LAS VEGAS — It’s been a big week for Oculus VR, Facebook’s virtual reality wing, which this week finally revealed the $599 price tag of its first consumer headset and began taking preorders for the device. The excitement for the gizmo has crowds wrapped around the company’s booth at the 2016 Consumer Electronics Show, eagerly waiting for a brief demo that will show them what virtual reality is all about.

This is the biggest moment thus far for Oculus founder Palmer Luckey and his young company, which in 2012 triggered the current virtual reality craze with one of the most successful Kickstarter campaigns of all time. Already, shipments of the Oculus Rift  are delayed by months for anyone who wishes to place a new order. But despite his relaxed look — untucked shirt, jeans and sandals — Luckey is still feeling the pressure.

“We’re taking preorders. That’s the point where you really commit to a date that you’re shipping, and you can’t stumble from that point forward,” Luckey said. “The weight isn’t off yet. The weight will be off when we’re actually sending this thing to people.”

Luckey spoke with International Business Times Thursday, covering a range of topics from the price of the Rift, the content that’s coming and the relationship with rival Sony.

Our chat came after a few demos of the upcoming Oculus Rift that included a trial run of “Bullet Train,” a first-person shooter where users teleport around a train station in a firefight against a heavily armed, futuristic force of soldiers. Using the Oculus Touch motion controllers, I was able to pump and shoot my shotgun, toss hand grenades and even snatch bullets midshot and redirect them to the bad guys. It was a wild experience that left me feeling out of sorts afterward in the best way possible as I interviewed Luckey, as though I was still stuck in virtual reality and he was simply one of the elements in a video game.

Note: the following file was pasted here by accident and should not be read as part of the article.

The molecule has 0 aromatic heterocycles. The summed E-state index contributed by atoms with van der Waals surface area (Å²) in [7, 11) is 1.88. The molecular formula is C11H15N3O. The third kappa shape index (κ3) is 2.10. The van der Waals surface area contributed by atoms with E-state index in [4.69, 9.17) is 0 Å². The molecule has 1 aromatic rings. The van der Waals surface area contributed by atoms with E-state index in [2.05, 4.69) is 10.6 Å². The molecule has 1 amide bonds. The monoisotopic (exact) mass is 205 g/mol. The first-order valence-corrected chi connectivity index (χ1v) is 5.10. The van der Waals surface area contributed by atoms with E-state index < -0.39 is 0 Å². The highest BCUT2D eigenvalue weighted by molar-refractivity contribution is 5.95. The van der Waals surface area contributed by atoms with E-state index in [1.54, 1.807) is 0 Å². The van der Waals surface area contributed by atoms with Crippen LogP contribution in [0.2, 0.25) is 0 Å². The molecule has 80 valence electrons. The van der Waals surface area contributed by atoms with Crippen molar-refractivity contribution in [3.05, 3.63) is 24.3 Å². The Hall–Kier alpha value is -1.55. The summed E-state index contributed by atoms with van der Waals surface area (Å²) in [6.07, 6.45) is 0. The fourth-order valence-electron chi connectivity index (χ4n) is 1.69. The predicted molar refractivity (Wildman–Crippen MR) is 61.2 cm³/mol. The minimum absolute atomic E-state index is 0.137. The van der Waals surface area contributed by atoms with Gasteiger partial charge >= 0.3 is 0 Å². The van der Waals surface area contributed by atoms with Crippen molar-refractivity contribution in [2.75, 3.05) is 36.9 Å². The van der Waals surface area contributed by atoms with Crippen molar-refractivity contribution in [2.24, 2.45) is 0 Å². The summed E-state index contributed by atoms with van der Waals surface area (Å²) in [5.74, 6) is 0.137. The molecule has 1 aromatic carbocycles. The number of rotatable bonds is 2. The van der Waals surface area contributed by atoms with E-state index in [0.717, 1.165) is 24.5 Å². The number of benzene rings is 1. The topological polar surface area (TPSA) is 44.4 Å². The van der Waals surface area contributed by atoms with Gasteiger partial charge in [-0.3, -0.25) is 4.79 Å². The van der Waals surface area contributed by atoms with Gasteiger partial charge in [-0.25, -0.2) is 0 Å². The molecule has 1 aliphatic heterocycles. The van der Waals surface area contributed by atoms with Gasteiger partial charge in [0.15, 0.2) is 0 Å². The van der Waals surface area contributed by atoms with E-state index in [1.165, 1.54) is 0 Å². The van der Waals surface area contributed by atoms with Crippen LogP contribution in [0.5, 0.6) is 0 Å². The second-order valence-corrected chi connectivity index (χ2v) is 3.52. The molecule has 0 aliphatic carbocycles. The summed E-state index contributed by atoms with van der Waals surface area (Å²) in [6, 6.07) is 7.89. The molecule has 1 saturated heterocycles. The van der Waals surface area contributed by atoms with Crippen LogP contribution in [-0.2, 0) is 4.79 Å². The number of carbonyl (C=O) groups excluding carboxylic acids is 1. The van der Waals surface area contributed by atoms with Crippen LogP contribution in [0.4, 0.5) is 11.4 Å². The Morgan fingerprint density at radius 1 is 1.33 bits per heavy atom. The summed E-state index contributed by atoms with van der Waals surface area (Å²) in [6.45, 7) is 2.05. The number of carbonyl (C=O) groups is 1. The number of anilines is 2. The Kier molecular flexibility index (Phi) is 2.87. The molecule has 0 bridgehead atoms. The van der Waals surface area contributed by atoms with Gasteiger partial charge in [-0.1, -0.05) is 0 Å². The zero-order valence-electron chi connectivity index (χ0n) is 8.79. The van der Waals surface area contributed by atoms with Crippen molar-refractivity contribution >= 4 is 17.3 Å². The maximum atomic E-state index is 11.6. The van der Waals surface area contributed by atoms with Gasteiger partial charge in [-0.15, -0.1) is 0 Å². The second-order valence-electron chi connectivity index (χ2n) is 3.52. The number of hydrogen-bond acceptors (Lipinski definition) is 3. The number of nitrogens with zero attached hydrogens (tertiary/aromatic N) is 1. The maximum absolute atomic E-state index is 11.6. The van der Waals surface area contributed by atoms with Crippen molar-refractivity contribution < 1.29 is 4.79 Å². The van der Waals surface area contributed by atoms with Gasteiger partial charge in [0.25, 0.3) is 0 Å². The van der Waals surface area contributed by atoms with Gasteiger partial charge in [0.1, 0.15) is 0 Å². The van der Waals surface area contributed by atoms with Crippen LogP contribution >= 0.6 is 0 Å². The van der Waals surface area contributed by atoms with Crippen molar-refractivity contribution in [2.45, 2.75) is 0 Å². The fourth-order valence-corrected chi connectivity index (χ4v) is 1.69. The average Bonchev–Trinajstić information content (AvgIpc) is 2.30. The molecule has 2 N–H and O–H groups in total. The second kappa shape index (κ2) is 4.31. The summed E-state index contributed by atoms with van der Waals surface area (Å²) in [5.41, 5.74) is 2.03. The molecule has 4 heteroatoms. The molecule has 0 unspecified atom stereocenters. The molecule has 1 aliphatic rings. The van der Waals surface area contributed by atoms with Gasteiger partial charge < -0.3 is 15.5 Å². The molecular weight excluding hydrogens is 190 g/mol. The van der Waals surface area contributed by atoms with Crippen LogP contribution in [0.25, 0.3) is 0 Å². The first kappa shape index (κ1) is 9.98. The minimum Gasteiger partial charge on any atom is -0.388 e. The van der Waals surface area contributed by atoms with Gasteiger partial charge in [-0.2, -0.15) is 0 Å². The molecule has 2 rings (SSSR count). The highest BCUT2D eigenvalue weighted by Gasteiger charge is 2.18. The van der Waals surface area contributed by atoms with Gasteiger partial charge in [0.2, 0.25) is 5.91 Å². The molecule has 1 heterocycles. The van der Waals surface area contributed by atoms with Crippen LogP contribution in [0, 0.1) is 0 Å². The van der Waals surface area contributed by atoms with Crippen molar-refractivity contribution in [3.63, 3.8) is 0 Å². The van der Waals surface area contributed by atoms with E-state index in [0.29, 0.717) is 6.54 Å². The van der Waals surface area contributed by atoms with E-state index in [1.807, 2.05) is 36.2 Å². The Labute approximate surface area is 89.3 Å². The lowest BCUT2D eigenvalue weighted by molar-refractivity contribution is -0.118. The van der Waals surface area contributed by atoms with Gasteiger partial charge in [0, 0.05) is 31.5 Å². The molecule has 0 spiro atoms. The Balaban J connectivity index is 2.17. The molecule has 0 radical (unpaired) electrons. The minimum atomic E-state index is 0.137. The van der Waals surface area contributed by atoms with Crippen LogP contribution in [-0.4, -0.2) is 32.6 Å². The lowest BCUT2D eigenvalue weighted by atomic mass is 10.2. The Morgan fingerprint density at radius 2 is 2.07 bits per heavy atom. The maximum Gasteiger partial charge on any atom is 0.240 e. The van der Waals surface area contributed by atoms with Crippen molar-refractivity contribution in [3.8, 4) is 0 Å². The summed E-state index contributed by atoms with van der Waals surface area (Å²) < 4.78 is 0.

International Business Times: What’s the longest you’ve ever been plugged into the Rift continuously, and how did you feel afterward?

Palmer Luckey: There was one time where I want to say it was 16 hours, but it was a long time ago. Usually it’s nowhere close to that. Different people have different tolerances for VR and some of the issues with it. I have an extremely high tolerance, so I felt fine. My tolerance for it might be one of the reasons why I was attracted to VR even when the technology was a lot worse.

IBT: But now the technology is almost ready for the Rift’s March 28 release date, so what are you guys focused on?

Luckey: We’re gonna make sure there’s a lot of content for people to play using the Rift.

Right now, game developers are the ones with the technology and the tools and the talent to create real-time immersive 3-D worlds. They’re the first people who are really able to jump into making content, and on top of that, the people who have the high-end PCs that are required to use the Rift are gamers, so it’s a really natural fit there. For the foreseeable future, PC VR is going to be dominated by gaming.


IBT: You guys originally aimed for a $350 Rift price tag but settled much higher. Why?

Luckey: It really boils down to getting the quality we needed for our consumer VR product. We really think that the Rift we’re shipping is basically the bare minimum that’s required to make a device that delivers presence, that anyone can use comfortably. We wanted to make hardware that everybody could use. The Rift is really at the bare minimum of what that takes but also at the top end of what you can make with today’s available technology.